Good news: resident withholding tax compliance issues relating to dividends are now resolved for companies
Tax Alert - June 2017
By Emma Marr and April Wong
Effective from 1 April 2017, companies can save on compliance and administration when distributing dividends to corporate shareholders. The Taxation (Annual Rates for 2016-17, Closely Held Companies, and Remedial Matters) Act 2017 (Act) has simplified the resident withholding tax (RWT) rules relating to dividends by allowing companies to opt out of paying RWT on a fully imputed dividend paid to a corporate shareholder regardless of whether they are a group company or not.
Generally, a person who makes a payment of resident passive income comprising a dividend must withhold RWT from the dividend at a RWT rate of 33%, less any imputation credits.
Companies that distribute a fully imputed dividend are obliged to pay 5% of RWT (the difference between 33% and the current corporate tax rate of 28%) to Inland Revenue by the 20th of the month following the dividend distribution, which has historically resulted in an initial over-taxation of the dividends and additional compliance for corporates. The paying company had to account for the additional RWT to Inland Revenue, and the recipient company sought a refund from Inland Revenue when RWT could not be utilised to lower their income tax liability. Further, if a company wished to pay dividends to its corporate shareholders at year-end to clear its current accounts, it may not have had sufficient financial information to determine the level of the dividend.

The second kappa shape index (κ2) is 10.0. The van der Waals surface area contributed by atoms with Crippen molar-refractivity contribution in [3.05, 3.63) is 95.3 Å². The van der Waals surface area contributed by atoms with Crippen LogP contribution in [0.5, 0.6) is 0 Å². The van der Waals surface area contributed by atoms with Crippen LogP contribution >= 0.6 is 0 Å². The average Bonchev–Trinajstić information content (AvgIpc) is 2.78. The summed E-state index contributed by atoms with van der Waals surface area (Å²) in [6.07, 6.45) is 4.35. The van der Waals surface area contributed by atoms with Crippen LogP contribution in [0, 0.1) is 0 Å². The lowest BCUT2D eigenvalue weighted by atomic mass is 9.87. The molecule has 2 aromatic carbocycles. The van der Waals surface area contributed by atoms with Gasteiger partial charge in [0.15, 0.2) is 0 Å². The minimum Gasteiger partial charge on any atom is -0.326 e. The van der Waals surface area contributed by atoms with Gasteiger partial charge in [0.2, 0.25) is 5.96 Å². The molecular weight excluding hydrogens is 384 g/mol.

To address the compliance burden faced by corporates in complying with the RWT regime, the Act allows a company to opt out of withholding RWT on a fully imputed dividend paid to another company. We commend Inland Revenue for making this rule optional, as some companies (particularly those that are widely held) would in fact incur greater compliance costs from an outright requirement not to withhold RWT on fully imputed dividends. In this particular scenario, the company would have had to establish which shareholders are corporates and those that are not, and differentiate between these two groups within their systems. We suggest contacting your Deloitte adviser to find out whether opting into these new rules could save you compliance time and costs.
June 2017 Tax Alert contents
- Material advancement and tangible progress on feasibility expenditure
- New Zealand implications of Australian debt pricing decision
- Good news: resident withholding tax compliance issues relating to dividends are now resolved for companies
- Business Transformation – where are we now?
- GST best practice: a timely reminder
- Mileage rate released by Commissioner of Inland Revenue
- A snapshot of recent tax developments